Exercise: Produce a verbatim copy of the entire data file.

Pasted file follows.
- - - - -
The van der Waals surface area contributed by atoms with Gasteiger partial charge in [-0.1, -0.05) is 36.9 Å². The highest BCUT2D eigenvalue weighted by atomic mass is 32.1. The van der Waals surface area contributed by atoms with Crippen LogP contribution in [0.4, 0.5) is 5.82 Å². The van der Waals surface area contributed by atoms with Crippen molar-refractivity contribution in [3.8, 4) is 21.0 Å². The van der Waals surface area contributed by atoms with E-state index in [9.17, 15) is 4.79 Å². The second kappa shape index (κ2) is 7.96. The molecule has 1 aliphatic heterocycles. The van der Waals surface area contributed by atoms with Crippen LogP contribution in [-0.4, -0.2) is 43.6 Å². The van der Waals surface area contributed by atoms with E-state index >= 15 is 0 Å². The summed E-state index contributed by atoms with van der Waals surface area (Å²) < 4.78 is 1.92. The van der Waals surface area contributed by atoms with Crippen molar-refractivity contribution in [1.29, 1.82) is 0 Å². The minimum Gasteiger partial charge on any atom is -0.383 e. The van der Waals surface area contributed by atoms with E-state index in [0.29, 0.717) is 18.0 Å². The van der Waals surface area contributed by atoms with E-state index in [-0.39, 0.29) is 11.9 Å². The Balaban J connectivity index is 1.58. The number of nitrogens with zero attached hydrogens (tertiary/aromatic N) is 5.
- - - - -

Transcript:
The van der Waals surface area contributed by atoms with Gasteiger partial charge in [-0.1, -0.05) is 36.9 Å². The highest BCUT2D eigenvalue weighted by atomic mass is 32.1. The van der Waals surface area contributed by atoms with Crippen LogP contribution in [0.4, 0.5) is 5.82 Å². The van der Waals surface area contributed by atoms with Crippen molar-refractivity contribution in [3.8, 4) is 21.0 Å². The van der Waals surface area contributed by atoms with E-state index in [9.17, 15) is 4.79 Å². The second kappa shape index (κ2) is 7.96. The molecule has 1 aliphatic heterocycles. The van der Waals surface area contributed by atoms with Crippen LogP contribution in [-0.4, -0.2) is 43.6 Å². The van der Waals surface area contributed by atoms with E-state index >= 15 is 0 Å². The summed E-state index contributed by atoms with van der Waals surface area (Å²) < 4.78 is 1.92. The van der Waals surface area contributed by atoms with Crippen molar-refractivity contribution in [1.29, 1.82) is 0 Å². The minimum Gasteiger partial charge on any atom is -0.383 e. The van der Waals surface area contributed by atoms with E-state index in [0.29, 0.717) is 18.0 Å². The van der Waals surface area contributed by atoms with E-state index in [-0.39, 0.29) is 11.9 Å². The Balaban J connectivity index is 1.58. The number of nitrogens with zero attached hydrogens (tertiary/aromatic N) is 5.